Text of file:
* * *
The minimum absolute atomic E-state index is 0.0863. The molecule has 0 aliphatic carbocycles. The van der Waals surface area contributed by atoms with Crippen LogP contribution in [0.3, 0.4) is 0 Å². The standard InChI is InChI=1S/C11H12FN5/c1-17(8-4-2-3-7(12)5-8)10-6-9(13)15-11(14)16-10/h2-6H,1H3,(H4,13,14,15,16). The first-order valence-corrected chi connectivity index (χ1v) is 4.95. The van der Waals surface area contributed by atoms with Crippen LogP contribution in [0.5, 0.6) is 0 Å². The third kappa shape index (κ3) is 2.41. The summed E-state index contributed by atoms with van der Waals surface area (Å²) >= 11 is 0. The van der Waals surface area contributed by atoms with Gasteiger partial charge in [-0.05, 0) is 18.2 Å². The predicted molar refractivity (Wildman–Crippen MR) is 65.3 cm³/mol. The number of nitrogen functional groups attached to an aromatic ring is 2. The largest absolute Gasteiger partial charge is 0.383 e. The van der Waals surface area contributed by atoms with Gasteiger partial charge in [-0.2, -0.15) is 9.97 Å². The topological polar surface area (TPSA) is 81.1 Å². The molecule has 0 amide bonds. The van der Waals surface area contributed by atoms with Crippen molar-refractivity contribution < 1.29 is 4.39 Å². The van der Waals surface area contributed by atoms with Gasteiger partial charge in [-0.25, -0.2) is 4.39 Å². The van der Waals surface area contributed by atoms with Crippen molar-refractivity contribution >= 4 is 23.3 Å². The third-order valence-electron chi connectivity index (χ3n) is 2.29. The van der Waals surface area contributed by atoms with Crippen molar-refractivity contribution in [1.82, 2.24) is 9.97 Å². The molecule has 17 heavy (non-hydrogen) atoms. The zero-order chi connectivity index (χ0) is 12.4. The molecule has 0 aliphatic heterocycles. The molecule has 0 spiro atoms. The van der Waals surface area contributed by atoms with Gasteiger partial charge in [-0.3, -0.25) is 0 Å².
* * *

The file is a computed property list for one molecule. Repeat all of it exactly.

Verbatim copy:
The minimum absolute atomic E-state index is 0.0863. The molecule has 0 aliphatic carbocycles. The van der Waals surface area contributed by atoms with Crippen LogP contribution in [0.3, 0.4) is 0 Å². The standard InChI is InChI=1S/C11H12FN5/c1-17(8-4-2-3-7(12)5-8)10-6-9(13)15-11(14)16-10/h2-6H,1H3,(H4,13,14,15,16). The first-order valence-corrected chi connectivity index (χ1v) is 4.95. The van der Waals surface area contributed by atoms with Crippen LogP contribution in [0.5, 0.6) is 0 Å². The third kappa shape index (κ3) is 2.41. The summed E-state index contributed by atoms with van der Waals surface area (Å²) >= 11 is 0. The van der Waals surface area contributed by atoms with Gasteiger partial charge in [-0.05, 0) is 18.2 Å². The predicted molar refractivity (Wildman–Crippen MR) is 65.3 cm³/mol. The number of nitrogen functional groups attached to an aromatic ring is 2. The largest absolute Gasteiger partial charge is 0.383 e. The van der Waals surface area contributed by atoms with Gasteiger partial charge in [-0.2, -0.15) is 9.97 Å². The topological polar surface area (TPSA) is 81.1 Å². The molecule has 0 amide bonds. The van der Waals surface area contributed by atoms with Crippen molar-refractivity contribution < 1.29 is 4.39 Å². The van der Waals surface area contributed by atoms with Gasteiger partial charge in [-0.25, -0.2) is 4.39 Å². The van der Waals surface area contributed by atoms with Crippen molar-refractivity contribution >= 4 is 23.3 Å². The third-order valence-electron chi connectivity index (χ3n) is 2.29. The van der Waals surface area contributed by atoms with Crippen molar-refractivity contribution in [1.82, 2.24) is 9.97 Å². The molecule has 17 heavy (non-hydrogen) atoms. The zero-order chi connectivity index (χ0) is 12.4. The molecule has 0 aliphatic heterocycles. The molecule has 0 spiro atoms. The van der Waals surface area contributed by atoms with Gasteiger partial charge in [-0.3, -0.25) is 0 Å².